More detailed information, including technical details, may be found in the FCC Notice of Proposed Rule Making (Adobe Acrobat PDF file).

FCC Modifies TV Table of Allotments in Buffalo NY (July 23)
The FCC said it will grant Western New York Public Broadcasting Association's request to reserve channel 17 and its associated DTV channel 43 for noncommercial educational use and simultaneously change the reserved status of channel 23 and associated DTV channel 32 to commercial. WNED-TV, channel 17 is the main public television station in the Buffalo market. WNEQ-TV, channel 23 is also owned by Western New York Public Broadcsting. The owner plans to sell WNEQ-TV and use the proceeds to improved WNED-TV. For details on this proceeding, refer to the FCC Report and Order (DA 99-1442).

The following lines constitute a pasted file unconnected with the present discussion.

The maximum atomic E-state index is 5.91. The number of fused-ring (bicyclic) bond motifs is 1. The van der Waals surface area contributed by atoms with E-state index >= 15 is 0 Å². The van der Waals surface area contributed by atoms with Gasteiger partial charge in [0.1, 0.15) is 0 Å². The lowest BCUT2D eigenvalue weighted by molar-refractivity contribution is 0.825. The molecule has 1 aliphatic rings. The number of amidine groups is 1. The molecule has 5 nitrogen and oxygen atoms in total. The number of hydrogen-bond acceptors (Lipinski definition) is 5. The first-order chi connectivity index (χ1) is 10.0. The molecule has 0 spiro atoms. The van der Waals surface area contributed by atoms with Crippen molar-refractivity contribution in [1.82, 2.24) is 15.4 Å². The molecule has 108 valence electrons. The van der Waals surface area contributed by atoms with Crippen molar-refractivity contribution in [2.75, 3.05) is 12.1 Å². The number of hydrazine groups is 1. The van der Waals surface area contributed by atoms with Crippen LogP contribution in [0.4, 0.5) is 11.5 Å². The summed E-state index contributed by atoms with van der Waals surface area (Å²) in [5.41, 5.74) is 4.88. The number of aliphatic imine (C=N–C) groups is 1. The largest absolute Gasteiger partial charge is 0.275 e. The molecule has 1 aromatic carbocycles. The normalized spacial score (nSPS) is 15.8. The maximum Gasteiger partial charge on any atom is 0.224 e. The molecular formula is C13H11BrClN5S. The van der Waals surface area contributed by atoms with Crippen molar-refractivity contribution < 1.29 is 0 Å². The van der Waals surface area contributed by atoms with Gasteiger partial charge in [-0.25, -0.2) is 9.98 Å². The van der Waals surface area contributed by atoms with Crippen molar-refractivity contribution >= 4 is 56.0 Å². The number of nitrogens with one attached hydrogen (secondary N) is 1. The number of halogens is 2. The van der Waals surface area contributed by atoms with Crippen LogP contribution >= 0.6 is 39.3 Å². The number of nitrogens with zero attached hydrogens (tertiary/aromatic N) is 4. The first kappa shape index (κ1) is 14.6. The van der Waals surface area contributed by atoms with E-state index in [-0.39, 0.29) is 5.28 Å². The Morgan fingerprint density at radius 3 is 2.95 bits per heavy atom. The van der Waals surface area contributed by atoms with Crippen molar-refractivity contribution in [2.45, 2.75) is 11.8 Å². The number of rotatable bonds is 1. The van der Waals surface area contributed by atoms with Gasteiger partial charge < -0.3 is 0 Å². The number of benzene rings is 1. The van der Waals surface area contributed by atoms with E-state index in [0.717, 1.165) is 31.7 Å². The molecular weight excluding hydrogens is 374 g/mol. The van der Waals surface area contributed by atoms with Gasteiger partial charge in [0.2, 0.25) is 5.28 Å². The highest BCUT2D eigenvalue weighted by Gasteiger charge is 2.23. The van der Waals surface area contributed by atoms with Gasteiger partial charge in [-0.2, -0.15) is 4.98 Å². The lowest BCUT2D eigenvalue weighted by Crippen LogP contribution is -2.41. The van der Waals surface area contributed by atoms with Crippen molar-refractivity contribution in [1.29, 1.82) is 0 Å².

FCC Satellite Applications (July 22)
PanAmSat has filed an amendment to change its application for PAS-12 from a hybrid C/Ku band satellite to a C-band only satellite. PanAmSat also filed an application changing the designation for its proposed hybrid C/Ku band Galaxy II(H) satellite to Galaxy XI. It also requested authority to operate the satellite at 91 degrees west longitude, rather than 74 degrees WL, with an interim assignment at 99 degrees pending the launch of Galaxy IV-R. Galaxy IV failed in May 1998. PanAmSat is currently using Galaxy VI, a C-band only satellite, to provide service from 99 degrees.

EchoStar Satellite Corporation requested modification of its DBS authorization for operate at 61.5 degrees WL. EchoStar is currently authorized to operate 11 even-number channels 2-22 at this location. EchoStar seeks permission to operate on the two assigned channels (23 and 24) at 61.5 degrees W.L.

DirecTV requested Special Temporary Authority to operate its DBS-1R DBS satellite at 82 degrees W.L. for an eight week period after it is launched. The ultimate location of DBS-1R will be 101.2 degrees W.L.